I recommend rolling or folding up the straps and pinning them to the bodice back, out of your way, before you move on to the next step.
Grab your front bodice and lining again and place the bodice front and back right sides together. Open up the 1/2″ at the top of the bodice that you left unsewn and press the lining back out of the way. Pin the side edge of your bodice front focus fabric to the side edge of your back bodice and sew. Repeat with the other side edges being careful not to sew the lining into the seam.
Flip the seams you just made towards the front bodice and press.
Tuck the 1/2″ of lining you previously pressed out of the way back inside between the bodice and the lining, covering the seam allowance you just pressed inward. Pin so the fold of the lining stays covering the side seam. Stitch in the ditch (here’s a video if you’ve never heard that term:) on the side seams on the outside of the bodice, catching the folded edge of the lining on the inside.
Topstitch the top of the front bodice from side seam to side seam.
SEWING THE SKIRT
Time for the skirt.
Sew together the short edges of your skirt piece.
Designate the seam you just made as a side seam and put a pin on the opposite side where to mark the other “side seam.”
Run a gathering stitch along the top edge from side seam to your pin and then start again on the other side of the pin and continue to the side seam. I try to put the gathering stitch within the seam allowance so those stitches won’t peek out after I sew the skirt to the bodice.
Change your stitch length back to normal. Turn the skirt inside out and slip the bodice inside the skirt, lining up the bottom of the bodice with the top of the skirt. Match up the side seams (real and pretend) and pin to anchor seams. Find the center of the front and back of the bodice and find the center of the front and back of the skirt. Pin at the centers.
Separate your threads out so that you have the bobbin thread (the thread tail on the underside of the fabric as you put it through the machine) from one end and pull them as you slide the fabric along to create gentle gathers. After you have gathered from one end evenly and so that the edge of the skirt is now the same length as the edge of the bodice. Pin, pin, pin.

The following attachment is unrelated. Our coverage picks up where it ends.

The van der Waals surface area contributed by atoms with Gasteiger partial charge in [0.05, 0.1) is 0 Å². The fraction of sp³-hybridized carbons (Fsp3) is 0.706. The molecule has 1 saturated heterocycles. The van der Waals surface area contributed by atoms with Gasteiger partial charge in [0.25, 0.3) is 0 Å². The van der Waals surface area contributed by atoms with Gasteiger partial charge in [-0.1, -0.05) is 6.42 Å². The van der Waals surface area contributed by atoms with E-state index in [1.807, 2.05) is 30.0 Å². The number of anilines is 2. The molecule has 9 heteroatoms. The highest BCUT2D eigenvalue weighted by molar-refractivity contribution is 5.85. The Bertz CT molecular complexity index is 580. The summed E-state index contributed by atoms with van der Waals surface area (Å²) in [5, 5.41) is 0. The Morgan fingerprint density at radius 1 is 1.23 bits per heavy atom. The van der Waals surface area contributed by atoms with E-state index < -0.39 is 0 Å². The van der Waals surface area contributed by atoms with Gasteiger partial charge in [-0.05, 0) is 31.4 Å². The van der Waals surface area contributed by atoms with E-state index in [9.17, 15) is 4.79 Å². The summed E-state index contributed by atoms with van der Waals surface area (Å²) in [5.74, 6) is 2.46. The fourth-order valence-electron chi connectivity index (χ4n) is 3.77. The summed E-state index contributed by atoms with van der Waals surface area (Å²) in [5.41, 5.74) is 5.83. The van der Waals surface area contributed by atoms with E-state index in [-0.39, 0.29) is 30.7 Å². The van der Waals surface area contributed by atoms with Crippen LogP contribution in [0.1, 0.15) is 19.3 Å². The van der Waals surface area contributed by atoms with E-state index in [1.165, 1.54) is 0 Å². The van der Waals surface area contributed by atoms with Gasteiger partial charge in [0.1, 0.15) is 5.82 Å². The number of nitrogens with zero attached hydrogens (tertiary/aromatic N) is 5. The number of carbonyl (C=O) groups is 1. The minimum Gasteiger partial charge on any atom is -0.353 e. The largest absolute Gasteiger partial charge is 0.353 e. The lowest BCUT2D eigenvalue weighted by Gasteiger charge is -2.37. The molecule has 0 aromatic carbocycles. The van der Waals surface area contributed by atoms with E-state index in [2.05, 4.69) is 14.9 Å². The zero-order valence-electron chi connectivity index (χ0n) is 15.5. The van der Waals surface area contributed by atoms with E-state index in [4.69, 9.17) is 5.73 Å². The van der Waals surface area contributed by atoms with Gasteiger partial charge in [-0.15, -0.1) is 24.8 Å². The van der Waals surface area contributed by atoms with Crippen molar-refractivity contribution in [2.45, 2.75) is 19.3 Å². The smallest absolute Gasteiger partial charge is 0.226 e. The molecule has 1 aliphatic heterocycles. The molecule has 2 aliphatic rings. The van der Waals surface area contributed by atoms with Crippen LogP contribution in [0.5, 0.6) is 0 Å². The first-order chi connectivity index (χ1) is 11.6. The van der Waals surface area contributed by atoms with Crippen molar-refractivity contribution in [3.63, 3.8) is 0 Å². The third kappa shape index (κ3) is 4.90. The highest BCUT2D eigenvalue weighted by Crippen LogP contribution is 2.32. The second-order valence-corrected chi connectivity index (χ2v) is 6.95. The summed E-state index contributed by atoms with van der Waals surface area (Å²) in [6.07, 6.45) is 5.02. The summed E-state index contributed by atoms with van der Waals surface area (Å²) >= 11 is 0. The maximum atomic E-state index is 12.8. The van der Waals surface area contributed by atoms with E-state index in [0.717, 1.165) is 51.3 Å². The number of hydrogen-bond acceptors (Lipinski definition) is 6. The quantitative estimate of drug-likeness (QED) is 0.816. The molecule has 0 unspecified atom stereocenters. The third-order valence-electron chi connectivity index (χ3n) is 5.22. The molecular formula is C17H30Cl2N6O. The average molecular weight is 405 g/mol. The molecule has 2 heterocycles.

Repeat the same thing from the other seam, gently gathering towards the center. Repeat from the two ends on the other side. Sew all the way around and then finish the edge with a zig zag stitch or serger.
Press seam allowance up toward the bodice and topstitch.
Next, hem the skirt by folding over 1/4” and ironing. If you don’t want to measure 1/4” as you iron, you can alternatively sew a line of straight stitching 1/4” from the top edge and use that as a fold line. If you choose to stitch a fold line, lengthen your stitch to about 3.5 or 4.
Fold over again, this time 1” (I like the look of a fat hem sometimes). Iron and sew 1/8” away from the inner fold.
You can, of course, make the length shorter before you hem if you have the luxury of trying it on the little girl. When I created the pattern, the hope was that the hem of the top would hit the girl at about mid-thigh.
COMPLETING THE BODICE
Back up to the bodice now.
If you prefer shirring, then shir three or four rows on the back of the bodice in between the straps.
Alternatively, you can cut three or four pieces of clear elastic at 4″ long for the size 2-3 and at 4.5″ long for the size 4/5.
Place the first piece of elastic with one end at the line of stitching indicating the inner edge of one strap close to the top edge of the back bodice, but not on the hemmed portion. Change your machine’s stitch to a zig zag about 2.5-3 in width and 3 in length.
Start by doing a few stitches, including back stitching, to anchor the elastic, then stretch the elastic to where it meets the stitching that indicates the inside edge of the other strap. Zig-zag the elastic onto the back bodice. When you are finished, the elastic should draw the fabric into puckers and gathers. Repeat in rows two to three more times.
One more thing!
Hopefully you have the child at this point to try on the tunic.
Pull the straps under and through the loop and mark where you want the button hole to be. Cut off any excess. I left about 3/4″ from the edge of the button hole to the end of my strap. Zig zag or fray check the end you just cut off.
Make your buttonhole according to your marking.
Try it on again. Mark where your buttons will be and sew them on.
You are finished!